3.2.4 conveying character

Here is the completed painting for this exercise.


I made sketches of a neighbour, a dreamy eighteen year old.  Below is the penultimate version, which I looked at for a couple of weeks before making some changes to skin tones (pink to nose and cheek, highlights to forehead and cheekbone) and hair tones (darks lighter and lights darker).  It’s difficult to compare them here because one was taken in full sunlight, and is true to the original; the other (below) was taken in shade, and consequently is much bluer.



She is on the cusp of the transition from ungainly childhood to being a young woman.  She is experimenting with being grown up – arriving with carefully applied make-up, but her hair still rough and tumble!  In my head and shoulders portrait I’ve succeeded in capturing her youth, innocence and passivity, but lost her awkwardness that the sketches brought out. In doing so I’ve lost a childlike quality and made her seem older than she is.  I must confess I’ve played to how she would like to see herself, thinking I’d like to be able to show her the painting and for her to be pleased.

The painting was done from my sketches and photos on 35x50cm mixed media lightly textured paper.  I made a lot of thinned washes of acrylic paint, using them almost like glazes to build up tone and form.  Some of the sketches and photos were made outdoors with a blue sky and far away blue-green hills behind her; this is the context for my painting.  I used these blues and greens in the skin tones, showing how the face and hair reflects the light from her surroundings.


The first (biro) sketch captures her character well, and made my husband laugh out loud in recognition!  I did get the characteristic ungainly, awkward look.  The awkwardness remind me of myself at that age.  The third (charcoal and coloured pencil) is also a characteristic pose – round-shouldered, one arm self-consciously across the front.  For the close-up (charcoal and colours pencil) she sat quite close to me, and I did capture something of the dreamy, passive gaze – although I’ve mis-aligned the eyes.  In all three, I’ve got the way the head tends to be inclined down while she gazes upwards.

The second (charcoal) study is nothing like her, but she favoured it – it makes her look pretty and graceful but lacking in her own character.





Reviewing all my portraits.

Her is a gallery of my portrait paintings so far.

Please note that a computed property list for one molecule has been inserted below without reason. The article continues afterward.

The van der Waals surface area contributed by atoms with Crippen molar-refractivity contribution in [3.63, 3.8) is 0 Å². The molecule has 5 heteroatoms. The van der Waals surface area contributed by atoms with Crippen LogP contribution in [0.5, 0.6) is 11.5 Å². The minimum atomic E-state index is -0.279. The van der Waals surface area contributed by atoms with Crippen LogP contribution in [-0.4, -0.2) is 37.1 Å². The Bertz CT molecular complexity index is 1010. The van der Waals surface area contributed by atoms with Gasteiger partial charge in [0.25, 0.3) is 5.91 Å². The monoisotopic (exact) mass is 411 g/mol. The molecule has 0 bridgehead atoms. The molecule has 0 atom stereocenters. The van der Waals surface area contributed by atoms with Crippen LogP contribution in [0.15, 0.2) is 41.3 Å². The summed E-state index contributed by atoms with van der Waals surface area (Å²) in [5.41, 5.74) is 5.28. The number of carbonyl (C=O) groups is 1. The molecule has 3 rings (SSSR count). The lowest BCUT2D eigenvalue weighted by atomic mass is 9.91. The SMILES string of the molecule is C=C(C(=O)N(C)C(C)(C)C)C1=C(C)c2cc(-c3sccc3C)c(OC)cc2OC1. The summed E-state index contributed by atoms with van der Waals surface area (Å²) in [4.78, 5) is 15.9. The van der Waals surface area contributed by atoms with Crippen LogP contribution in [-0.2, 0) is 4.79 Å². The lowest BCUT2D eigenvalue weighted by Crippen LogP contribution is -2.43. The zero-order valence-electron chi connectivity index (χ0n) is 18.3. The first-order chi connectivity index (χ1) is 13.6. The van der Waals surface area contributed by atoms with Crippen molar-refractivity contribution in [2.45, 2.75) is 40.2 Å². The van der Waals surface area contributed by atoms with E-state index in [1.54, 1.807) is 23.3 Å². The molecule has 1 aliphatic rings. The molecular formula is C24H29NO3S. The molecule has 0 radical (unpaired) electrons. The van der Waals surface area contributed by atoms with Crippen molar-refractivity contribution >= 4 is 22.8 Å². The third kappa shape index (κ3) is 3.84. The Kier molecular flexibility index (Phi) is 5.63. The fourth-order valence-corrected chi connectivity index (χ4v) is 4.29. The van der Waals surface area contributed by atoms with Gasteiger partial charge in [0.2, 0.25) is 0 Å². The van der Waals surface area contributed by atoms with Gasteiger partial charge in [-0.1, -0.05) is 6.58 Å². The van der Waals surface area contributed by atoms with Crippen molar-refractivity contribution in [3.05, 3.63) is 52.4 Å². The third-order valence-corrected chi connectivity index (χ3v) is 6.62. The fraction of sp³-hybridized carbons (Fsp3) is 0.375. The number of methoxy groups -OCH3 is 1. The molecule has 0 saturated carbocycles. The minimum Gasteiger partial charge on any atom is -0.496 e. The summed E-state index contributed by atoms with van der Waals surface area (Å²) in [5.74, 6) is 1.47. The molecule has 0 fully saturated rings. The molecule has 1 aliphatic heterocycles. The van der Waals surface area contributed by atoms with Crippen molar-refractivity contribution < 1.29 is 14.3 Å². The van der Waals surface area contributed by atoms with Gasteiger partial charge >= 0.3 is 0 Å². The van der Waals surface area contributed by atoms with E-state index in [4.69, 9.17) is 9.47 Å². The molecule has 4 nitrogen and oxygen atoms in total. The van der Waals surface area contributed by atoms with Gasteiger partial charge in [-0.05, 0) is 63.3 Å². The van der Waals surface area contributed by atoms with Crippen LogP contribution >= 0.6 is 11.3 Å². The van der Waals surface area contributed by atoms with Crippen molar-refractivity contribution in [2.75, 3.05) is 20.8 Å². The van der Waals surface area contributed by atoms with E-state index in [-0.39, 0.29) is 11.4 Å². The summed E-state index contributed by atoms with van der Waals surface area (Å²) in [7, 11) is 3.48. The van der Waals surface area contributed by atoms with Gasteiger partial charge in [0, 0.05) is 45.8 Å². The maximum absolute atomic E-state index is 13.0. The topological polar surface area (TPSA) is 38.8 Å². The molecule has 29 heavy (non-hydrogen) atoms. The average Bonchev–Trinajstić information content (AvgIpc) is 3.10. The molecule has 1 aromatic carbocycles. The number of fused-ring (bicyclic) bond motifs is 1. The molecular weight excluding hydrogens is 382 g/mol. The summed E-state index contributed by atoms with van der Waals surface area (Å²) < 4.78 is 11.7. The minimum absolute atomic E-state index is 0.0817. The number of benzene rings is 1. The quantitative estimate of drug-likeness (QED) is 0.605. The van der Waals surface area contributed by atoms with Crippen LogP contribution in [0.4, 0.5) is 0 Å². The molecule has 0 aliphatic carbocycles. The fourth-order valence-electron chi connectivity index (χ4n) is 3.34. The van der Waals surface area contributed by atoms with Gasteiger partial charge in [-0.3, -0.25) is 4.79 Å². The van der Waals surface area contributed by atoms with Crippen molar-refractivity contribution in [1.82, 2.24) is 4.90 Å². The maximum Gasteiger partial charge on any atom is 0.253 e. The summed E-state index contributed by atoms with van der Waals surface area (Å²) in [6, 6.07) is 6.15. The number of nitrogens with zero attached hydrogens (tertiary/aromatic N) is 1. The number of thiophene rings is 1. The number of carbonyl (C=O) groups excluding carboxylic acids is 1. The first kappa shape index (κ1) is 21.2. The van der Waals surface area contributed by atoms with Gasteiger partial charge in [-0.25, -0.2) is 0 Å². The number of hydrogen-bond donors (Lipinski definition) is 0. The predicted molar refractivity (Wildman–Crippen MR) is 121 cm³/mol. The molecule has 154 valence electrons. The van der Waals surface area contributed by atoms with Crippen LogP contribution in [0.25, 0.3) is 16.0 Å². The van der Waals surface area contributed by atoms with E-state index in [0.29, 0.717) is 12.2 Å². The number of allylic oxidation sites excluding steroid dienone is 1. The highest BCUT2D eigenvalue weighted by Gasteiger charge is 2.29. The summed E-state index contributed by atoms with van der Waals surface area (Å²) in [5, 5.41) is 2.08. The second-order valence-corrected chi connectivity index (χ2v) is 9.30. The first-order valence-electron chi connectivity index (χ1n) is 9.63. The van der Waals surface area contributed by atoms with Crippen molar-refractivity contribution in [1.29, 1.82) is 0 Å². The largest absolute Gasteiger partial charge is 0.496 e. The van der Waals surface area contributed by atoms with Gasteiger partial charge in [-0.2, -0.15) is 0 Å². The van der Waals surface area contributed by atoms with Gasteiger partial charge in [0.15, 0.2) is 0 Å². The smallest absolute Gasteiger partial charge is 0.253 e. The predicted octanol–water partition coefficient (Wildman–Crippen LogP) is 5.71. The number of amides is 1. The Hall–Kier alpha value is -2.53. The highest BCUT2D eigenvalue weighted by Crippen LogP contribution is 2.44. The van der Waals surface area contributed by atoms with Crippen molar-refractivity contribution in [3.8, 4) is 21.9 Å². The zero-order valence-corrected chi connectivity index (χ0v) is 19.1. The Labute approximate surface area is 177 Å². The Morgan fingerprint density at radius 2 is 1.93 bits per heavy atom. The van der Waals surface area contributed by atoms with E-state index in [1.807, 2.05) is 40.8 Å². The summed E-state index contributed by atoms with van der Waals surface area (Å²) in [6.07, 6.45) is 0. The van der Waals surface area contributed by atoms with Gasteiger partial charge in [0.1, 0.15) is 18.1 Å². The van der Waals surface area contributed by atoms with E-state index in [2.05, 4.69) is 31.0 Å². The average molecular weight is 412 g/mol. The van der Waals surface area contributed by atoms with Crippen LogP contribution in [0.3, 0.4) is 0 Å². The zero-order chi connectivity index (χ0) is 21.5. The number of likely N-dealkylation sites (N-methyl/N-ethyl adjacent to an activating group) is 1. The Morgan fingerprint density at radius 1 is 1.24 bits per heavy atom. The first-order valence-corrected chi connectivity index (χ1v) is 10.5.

Which ones are the most successful?

I asked my husband to review the paintings seen all together, and give me his reactions.  In his view the first two are least successful – they aren’t well defined and have less impact than the other four, which are all are very different in style.  The subjects in all are recognisable.  The self portrait (third painting in gallery)  is the most successful –   it jumps out at you, because paint and colour have been used more liberally.  Irem (sixth in gallery) is lightweight and a bit photographic, the paint and colours are watery. Nasife (fifth in gallery) is dark and atmospheric and has good contrasts.  

What technical demands  did I encounter?

Painting a nude self portrait was a challenge – I didn’t altogether succeed in overcoming cold, insecurity (would someone burst in) and self-consciousness, and it just felt strange sitting there painting with nothing on!

Özge (tonal portrait, second in gallery) presented the challenge of foreshortening, and drawing proportions and placing lines correctly in general, and took quite a bit f head-scratching before I was satisfied.

Drawing the head seen at different angles and aligning features correctly requires a lot of practise and perseverance.

How hard did I find the interpretive element of portrait painting?

Very hard.  I found it difficult to get to grips with the notion of a portrait in itself conveying an atmosphere or mood, without it telling a story.  I also found it perplexing how to convey character in the person I chose, whose character isn’t yet formed.


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